Thinking Out Loud

February 5, 2019

Don Richardson Wrote the Playbook on Finding Creative Analogies

Filed under: Christianity, evangelism, missions — Tags: , , , , , — paulthinkingoutloud @ 9:59 am

For anyone studying to prepare for a vocational ministry career in third world missions, Peace Child by Don Richardson (Bethany House) is required reading.

As the publisher explains: “In 1962, Don and Carol Richardson risked their lives to share the gospel with the Sawi people of New Guinea. Peace Child tells their unforgettable story of living among these headhunters and cannibals, who valued treachery through fattening victims with friendship before the slaughter. God gave Don and Carol the key to the Sawi hearts via a redemptive analogy from their own mythology…”

I thought it was interesting that, depending on who you are, you can get into a lot of trouble for introducing analogies that include stories from the lore of other tribes and even other religions; but in missions, sometimes it can almost be a necessity.

His Wikipedia page contains this remembrance by Ruth Tucker:

As he learned the language and lived with the people, he became more aware of the gulf that separated his Christian worldview from the worldview of the Sawi: “In their eyes, Judas, not Jesus, was the hero of the Gospels, Jesus was just the dupe to be laughed at.” Eventually Richardson discovered what he referred to as a Redemptive Analogy that pointed to the Incarnate Christ far more clearly than any biblical passage alone could have done. What he discovered was the Sawi concept of the Peace Child.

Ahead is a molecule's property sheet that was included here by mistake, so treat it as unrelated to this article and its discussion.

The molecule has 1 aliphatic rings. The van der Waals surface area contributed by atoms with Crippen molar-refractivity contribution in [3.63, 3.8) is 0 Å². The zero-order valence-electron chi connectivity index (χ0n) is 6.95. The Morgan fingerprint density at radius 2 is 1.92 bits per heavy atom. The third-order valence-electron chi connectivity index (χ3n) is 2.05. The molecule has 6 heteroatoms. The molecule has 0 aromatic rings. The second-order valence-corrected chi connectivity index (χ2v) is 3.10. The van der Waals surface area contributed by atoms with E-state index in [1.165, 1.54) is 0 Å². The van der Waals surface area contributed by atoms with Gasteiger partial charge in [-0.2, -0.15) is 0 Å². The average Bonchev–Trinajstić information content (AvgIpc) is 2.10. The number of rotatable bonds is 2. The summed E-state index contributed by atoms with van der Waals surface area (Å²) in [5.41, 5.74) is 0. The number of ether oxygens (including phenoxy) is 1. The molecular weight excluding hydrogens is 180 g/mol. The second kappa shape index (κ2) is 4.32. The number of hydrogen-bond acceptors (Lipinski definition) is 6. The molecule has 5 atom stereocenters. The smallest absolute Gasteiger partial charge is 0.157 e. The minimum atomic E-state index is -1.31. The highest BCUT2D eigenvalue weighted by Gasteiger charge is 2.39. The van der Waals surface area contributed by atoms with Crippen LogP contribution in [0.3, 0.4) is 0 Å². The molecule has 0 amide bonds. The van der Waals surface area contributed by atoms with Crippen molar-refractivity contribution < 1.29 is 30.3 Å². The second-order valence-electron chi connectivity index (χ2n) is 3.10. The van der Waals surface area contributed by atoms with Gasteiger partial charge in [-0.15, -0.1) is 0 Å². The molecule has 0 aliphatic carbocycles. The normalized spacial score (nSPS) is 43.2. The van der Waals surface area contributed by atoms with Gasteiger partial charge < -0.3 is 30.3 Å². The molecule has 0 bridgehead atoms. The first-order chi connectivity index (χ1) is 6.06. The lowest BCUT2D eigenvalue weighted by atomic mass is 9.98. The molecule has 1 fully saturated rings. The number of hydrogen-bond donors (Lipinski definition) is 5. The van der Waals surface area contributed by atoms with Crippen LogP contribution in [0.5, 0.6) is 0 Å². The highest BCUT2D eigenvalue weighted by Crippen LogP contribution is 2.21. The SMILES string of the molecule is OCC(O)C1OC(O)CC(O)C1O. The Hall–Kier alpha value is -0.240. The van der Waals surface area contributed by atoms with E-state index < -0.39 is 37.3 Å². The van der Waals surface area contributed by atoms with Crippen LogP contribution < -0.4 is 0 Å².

In November of 1979, I was in the same room as Don Richardson; a showing of the movie version of Peace Child at the Valley Vineyard Church in Southern California. I was basically just a kid, and had no idea in whose presence I was. I wish I had at least shaken his hand…

…We learned last week that Don had passed away in December. His book Peace Child, originally written in 1975 and revised in 2007, is still in print, as are several others including Eternity in their Hearts, Lords of the Earth, Secrets of the Koran and Heaven Wins

…Some of Don Richardson’s pioneering efforts continue today in a rather different form through Mustard Seed International and coincidentally, one of the directors of that organization moved to our area a couple of years ago, and we got a bit of a refresher about Don and the work of another missionary states-person, Lillian Dickson.

Almost a year ago, I wrote a profile about the organization which you can read at this link.

Also, if you’re interested, Moira Brown of 100 Huntley Street interviews Don Richardson in 2012 at this link. (21 minutes.)

Advertisements

November 24, 2018

When Missionary Zeal Exceeds Common Sense

There are times when you’re thinking something, but you don’t say it. One of those times is immediately following someone’s passing, especially if it was under unusual circumstances. “She shouldn’t have tried to do that electrical repair herself.” “He really shouldn’t have taken off from the airport in that storm.” “He really shouldn’t have always been eating chocolate cake.”